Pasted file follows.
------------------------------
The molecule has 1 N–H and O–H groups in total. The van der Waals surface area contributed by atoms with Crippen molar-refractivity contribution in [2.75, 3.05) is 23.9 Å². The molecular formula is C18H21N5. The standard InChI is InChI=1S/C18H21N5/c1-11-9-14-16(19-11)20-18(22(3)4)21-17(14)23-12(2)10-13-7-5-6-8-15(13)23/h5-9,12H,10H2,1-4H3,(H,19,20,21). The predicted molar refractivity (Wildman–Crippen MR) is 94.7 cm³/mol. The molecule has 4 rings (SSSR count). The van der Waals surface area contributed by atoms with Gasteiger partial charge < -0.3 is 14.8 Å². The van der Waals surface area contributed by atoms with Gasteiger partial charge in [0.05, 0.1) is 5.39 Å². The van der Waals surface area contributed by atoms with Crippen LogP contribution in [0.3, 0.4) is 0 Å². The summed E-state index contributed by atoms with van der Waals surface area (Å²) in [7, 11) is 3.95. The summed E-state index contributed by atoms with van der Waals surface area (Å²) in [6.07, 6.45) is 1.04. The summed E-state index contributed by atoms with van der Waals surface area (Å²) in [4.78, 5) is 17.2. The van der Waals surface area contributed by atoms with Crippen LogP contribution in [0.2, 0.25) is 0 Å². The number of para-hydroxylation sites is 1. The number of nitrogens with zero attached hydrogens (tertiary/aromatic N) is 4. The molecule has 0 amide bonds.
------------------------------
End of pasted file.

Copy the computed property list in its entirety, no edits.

The molecule has 1 N–H and O–H groups in total. The van der Waals surface area contributed by atoms with Crippen molar-refractivity contribution in [2.75, 3.05) is 23.9 Å². The molecular formula is C18H21N5. The standard InChI is InChI=1S/C18H21N5/c1-11-9-14-16(19-11)20-18(22(3)4)21-17(14)23-12(2)10-13-7-5-6-8-15(13)23/h5-9,12H,10H2,1-4H3,(H,19,20,21). The predicted molar refractivity (Wildman–Crippen MR) is 94.7 cm³/mol. The molecule has 4 rings (SSSR count). The van der Waals surface area contributed by atoms with Gasteiger partial charge < -0.3 is 14.8 Å². The van der Waals surface area contributed by atoms with Gasteiger partial charge in [0.05, 0.1) is 5.39 Å². The van der Waals surface area contributed by atoms with Crippen LogP contribution in [0.3, 0.4) is 0 Å². The summed E-state index contributed by atoms with van der Waals surface area (Å²) in [7, 11) is 3.95. The summed E-state index contributed by atoms with van der Waals surface area (Å²) in [6.07, 6.45) is 1.04. The summed E-state index contributed by atoms with van der Waals surface area (Å²) in [4.78, 5) is 17.2. The van der Waals surface area contributed by atoms with Crippen LogP contribution in [0.2, 0.25) is 0 Å². The number of para-hydroxylation sites is 1. The number of nitrogens with zero attached hydrogens (tertiary/aromatic N) is 4. The molecule has 0 amide bonds.